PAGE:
Mental Health and the Realities of Mental Health Disorders in the United States
Mental illness formally referred to as mental health disorders, is extremely common among adults and children in the United States. Unfortunately, although improved, there is still a stigma associated with mental health disorders, creating barriers to treatment. Mental health disorders range from mood disorders such as bipolar disorder and depression, anxiety disorders, personality disorders to psychotic disorders such as schizophrenia. Although there is no “cure,” the signs and symptoms associated with each mental health disorder can be significantly reduced or eliminated with the appropriate treatment. It is essential to continue to talk about mental health and the realities of mental health disorders in the United States so we, together, can break down the stigma. Statistics show that one in five adults in the United States experiences a mental health disorder each year, and one in six children in the United States, 6-17 years of age, experience a mental health disorder each year. Suicide is highly linked to severe mental health disorders or those left untreated. Suicide is the second leading cause of death in the United States among individuals 10-34 years of age.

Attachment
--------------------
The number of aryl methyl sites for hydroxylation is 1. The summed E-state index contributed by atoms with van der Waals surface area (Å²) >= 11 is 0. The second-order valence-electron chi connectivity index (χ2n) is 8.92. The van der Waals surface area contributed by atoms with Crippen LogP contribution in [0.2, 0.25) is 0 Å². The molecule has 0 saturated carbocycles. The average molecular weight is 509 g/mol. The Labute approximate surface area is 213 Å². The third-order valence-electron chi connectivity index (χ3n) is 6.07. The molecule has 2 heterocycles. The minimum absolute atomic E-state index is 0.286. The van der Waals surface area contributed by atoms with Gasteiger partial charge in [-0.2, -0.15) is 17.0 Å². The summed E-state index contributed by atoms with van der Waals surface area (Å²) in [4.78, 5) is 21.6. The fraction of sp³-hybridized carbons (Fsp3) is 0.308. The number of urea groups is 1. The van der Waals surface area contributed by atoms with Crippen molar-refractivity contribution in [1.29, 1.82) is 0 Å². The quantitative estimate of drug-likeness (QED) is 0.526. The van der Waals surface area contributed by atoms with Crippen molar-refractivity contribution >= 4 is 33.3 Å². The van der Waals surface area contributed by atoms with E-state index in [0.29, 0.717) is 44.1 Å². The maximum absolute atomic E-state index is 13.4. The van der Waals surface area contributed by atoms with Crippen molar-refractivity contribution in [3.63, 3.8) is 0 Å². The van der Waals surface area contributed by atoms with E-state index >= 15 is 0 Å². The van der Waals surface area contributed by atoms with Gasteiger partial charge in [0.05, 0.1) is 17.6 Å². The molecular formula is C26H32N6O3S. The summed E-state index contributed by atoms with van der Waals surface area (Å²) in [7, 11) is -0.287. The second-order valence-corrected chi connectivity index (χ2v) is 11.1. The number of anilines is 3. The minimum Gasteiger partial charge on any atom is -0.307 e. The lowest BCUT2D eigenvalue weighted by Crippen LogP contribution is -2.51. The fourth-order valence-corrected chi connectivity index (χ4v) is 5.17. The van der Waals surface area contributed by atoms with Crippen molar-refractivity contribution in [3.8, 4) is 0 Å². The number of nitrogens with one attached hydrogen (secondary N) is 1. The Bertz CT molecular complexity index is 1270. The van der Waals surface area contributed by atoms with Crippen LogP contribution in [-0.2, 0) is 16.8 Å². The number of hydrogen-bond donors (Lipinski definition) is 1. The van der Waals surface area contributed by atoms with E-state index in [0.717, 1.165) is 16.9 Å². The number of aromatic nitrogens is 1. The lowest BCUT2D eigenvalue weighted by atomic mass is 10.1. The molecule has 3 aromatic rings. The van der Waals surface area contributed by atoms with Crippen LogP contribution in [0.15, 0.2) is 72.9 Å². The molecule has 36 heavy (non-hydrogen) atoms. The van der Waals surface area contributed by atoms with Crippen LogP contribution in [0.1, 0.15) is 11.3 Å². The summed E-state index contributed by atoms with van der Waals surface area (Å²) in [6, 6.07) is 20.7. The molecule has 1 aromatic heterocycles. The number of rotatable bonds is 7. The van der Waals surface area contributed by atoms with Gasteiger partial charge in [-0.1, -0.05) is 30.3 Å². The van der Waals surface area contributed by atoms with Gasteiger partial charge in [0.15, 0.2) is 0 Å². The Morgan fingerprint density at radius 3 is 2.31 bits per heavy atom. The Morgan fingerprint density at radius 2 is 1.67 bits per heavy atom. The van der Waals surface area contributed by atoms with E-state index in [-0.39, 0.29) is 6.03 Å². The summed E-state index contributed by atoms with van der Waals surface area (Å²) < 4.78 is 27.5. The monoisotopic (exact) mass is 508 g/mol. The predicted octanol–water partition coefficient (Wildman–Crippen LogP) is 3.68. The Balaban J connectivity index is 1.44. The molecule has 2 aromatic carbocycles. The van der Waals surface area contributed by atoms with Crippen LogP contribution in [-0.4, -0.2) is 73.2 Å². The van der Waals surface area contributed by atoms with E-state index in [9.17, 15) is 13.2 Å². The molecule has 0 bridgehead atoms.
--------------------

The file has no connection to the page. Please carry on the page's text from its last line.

Types of mental health disorders
According to the Diagnostic and Statistical Manual of Mental Disorders, 5th edition (DMV-5), there is a wide range of mental health disorders that include the following:
- Neurodevelopmental disorders
- Schizophrenia spectrum and other psychotic disorders
- Bipolar and related disorders
- Depressive disorders
- Anxiety disorders
- Obsessive-compulsive and related disorders
- Trauma and stressor-related disorders
- Somatic symptom and related disorders
- Elimination disorders
- Sleep-wake disorders
- Sexual dysfunctions
- Gender dysphoria
- Disruptive, impulse-control, and conduct disorders
- Substance-related and addictive disorders
- Neurocognitive disorders
- Personality disorders
- Paraphilic disorders
- Medication-induced movement disorders
For simplification purposes, we will address the most common mental health disorders in the United States.